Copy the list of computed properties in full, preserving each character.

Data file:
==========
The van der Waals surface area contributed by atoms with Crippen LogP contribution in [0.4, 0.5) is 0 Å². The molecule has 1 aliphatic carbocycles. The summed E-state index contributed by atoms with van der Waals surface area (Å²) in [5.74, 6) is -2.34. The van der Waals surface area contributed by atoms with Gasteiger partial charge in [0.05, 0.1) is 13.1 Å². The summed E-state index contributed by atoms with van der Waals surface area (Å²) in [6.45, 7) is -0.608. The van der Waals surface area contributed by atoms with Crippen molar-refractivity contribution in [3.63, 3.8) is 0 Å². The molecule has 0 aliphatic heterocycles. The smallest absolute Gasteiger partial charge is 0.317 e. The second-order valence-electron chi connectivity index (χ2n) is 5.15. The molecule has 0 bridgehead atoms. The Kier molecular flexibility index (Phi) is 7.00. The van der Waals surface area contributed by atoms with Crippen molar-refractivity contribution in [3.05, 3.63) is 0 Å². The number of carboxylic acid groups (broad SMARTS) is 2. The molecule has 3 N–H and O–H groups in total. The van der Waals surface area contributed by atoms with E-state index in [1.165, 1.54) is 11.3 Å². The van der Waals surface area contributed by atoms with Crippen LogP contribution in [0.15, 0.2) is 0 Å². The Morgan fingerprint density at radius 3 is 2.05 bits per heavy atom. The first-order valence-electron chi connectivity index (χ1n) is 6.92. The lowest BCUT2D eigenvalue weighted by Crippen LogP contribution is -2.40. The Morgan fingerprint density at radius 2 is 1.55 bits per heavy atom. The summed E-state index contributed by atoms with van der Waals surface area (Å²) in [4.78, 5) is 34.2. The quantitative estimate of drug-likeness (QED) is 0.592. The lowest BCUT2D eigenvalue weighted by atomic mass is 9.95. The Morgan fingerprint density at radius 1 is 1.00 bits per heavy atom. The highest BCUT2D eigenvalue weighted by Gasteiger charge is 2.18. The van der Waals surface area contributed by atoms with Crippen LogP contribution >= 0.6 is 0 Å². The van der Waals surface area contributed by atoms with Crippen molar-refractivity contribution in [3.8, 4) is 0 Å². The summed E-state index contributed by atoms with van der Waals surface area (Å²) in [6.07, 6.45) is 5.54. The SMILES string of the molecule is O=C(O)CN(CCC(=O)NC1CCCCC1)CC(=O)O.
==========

The van der Waals surface area contributed by atoms with Crippen LogP contribution in [0.4, 0.5) is 0 Å². The molecule has 1 aliphatic carbocycles. The summed E-state index contributed by atoms with van der Waals surface area (Å²) in [5.74, 6) is -2.34. The van der Waals surface area contributed by atoms with Gasteiger partial charge in [0.05, 0.1) is 13.1 Å². The summed E-state index contributed by atoms with van der Waals surface area (Å²) in [6.45, 7) is -0.608. The van der Waals surface area contributed by atoms with Crippen molar-refractivity contribution in [3.63, 3.8) is 0 Å². The molecule has 0 aliphatic heterocycles. The smallest absolute Gasteiger partial charge is 0.317 e. The second-order valence-electron chi connectivity index (χ2n) is 5.15. The molecule has 0 bridgehead atoms. The Kier molecular flexibility index (Phi) is 7.00. The van der Waals surface area contributed by atoms with Crippen molar-refractivity contribution in [3.05, 3.63) is 0 Å². The number of carboxylic acid groups (broad SMARTS) is 2. The molecule has 3 N–H and O–H groups in total. The van der Waals surface area contributed by atoms with E-state index in [1.165, 1.54) is 11.3 Å². The van der Waals surface area contributed by atoms with Crippen LogP contribution in [0.15, 0.2) is 0 Å². The Morgan fingerprint density at radius 3 is 2.05 bits per heavy atom. The first-order valence-electron chi connectivity index (χ1n) is 6.92. The lowest BCUT2D eigenvalue weighted by Crippen LogP contribution is -2.40. The Morgan fingerprint density at radius 2 is 1.55 bits per heavy atom. The summed E-state index contributed by atoms with van der Waals surface area (Å²) in [4.78, 5) is 34.2. The quantitative estimate of drug-likeness (QED) is 0.592. The lowest BCUT2D eigenvalue weighted by atomic mass is 9.95. The Morgan fingerprint density at radius 1 is 1.00 bits per heavy atom. The highest BCUT2D eigenvalue weighted by Gasteiger charge is 2.18. The van der Waals surface area contributed by atoms with Crippen LogP contribution >= 0.6 is 0 Å². The van der Waals surface area contributed by atoms with Crippen molar-refractivity contribution in [3.8, 4) is 0 Å². The summed E-state index contributed by atoms with van der Waals surface area (Å²) in [6.07, 6.45) is 5.54. The SMILES string of the molecule is O=C(O)CN(CCC(=O)NC1CCCCC1)CC(=O)O.